Outcome After Implantation of a Cardioverter-Defibrillator in Patients With Brugada Syndrome
A Multicenter Study
Background— Brugada syndrome is an arrhythmogenic disease characterized by an increased risk of sudden cardiac death (SCD) by ventricular fibrillation. At present, an implantable cardioverter-defibrillator (ICD) is the recommended therapy in high-risk patients. This multicenter study reports the outcome of a large series of patients implanted with an ICD for Brugada syndrome.
Methods and Results— All patients (n=220, 46±12 years, 183 male) with a type 1 Brugada ECG pattern implanted with an ICD in 14 centers between 1993 and 2005 were investigated. ICD indication was based on resuscitated SCD (18 patients, 8%), syncope (88 patients, 40%), or positive electrophysiological study in asymptomatic patients (99 patients, 45%). The remaining 15 patients received an ICD because of a family history of SCD or nonsustained ventricular arrhythmia. During a mean follow-up of 38±27 months, no patient died and 18 patients (8%) had appropriate device therapy (10±15 shocks/patient, 26±33 months after implantation). The complication rate was 28%, including inappropriate shocks, which occurred in 45 patients (20%, 4±3 shocks/patient, 21±20 months after implantation). The reasons for inappropriate therapy were lead failure (19 patients), T-wave oversensing (10 patients), sinus tachycardia (10 patients), and supraventricular tachycardia (9 patients). Among implantation parameters, high defibrillation threshold, high pacing threshold, and low R-wave amplitude occurred, respectively, in 12%, 27%, and 15% of cases.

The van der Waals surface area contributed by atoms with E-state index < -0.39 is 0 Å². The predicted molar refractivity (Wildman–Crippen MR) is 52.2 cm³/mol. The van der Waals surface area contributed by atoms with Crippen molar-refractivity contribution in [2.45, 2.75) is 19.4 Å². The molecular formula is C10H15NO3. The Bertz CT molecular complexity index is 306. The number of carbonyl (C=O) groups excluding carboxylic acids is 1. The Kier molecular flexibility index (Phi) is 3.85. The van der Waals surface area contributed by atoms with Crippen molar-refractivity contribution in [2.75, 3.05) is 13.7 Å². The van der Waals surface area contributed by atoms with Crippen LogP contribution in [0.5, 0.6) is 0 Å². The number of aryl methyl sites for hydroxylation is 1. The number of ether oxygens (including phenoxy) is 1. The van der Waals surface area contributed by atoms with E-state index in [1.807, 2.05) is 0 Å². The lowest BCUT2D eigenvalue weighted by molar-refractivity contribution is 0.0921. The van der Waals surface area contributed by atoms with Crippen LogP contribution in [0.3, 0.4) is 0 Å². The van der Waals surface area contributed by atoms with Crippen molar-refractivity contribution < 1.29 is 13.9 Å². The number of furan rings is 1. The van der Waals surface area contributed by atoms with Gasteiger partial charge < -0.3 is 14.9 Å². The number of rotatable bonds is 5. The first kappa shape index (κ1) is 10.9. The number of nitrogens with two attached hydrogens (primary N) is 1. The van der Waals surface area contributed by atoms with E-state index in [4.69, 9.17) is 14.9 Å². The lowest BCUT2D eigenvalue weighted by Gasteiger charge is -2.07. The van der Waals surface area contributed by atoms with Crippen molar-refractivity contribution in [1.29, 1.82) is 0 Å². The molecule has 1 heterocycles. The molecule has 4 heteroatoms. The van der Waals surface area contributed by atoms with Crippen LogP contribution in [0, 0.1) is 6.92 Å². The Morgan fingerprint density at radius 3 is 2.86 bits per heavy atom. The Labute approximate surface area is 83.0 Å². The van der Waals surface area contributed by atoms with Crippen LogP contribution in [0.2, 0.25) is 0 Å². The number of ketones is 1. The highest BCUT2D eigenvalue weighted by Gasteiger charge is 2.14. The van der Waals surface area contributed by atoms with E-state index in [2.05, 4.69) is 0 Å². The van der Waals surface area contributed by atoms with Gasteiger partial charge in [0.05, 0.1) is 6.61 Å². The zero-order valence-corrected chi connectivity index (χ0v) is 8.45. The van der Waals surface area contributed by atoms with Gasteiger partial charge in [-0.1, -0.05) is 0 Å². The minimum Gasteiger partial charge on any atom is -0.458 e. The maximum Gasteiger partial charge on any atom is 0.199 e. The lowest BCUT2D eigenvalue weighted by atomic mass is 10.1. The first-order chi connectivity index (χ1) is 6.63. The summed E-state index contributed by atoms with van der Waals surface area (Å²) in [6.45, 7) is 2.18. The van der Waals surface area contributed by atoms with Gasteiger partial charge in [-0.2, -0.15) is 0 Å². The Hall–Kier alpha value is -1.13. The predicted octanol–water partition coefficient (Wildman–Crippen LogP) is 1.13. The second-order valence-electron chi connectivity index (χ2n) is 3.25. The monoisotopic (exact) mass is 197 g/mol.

Conclusion— In this large Brugada syndrome population, a low incidence of arrhythmic events was found, with an annual event rate of 2.6% during a follow-up of >3 years, in addition to a significant risk of device-related complications (8.9%/year). Inappropriate shocks were 2.5 times more frequent than appropriate ones.
- death, sudden
- ion channels
- Brugada syndrome
- implantable cardioverter-defibrillator
Received March 22, 2006; revision received September 26, 2006; accepted September 29, 2006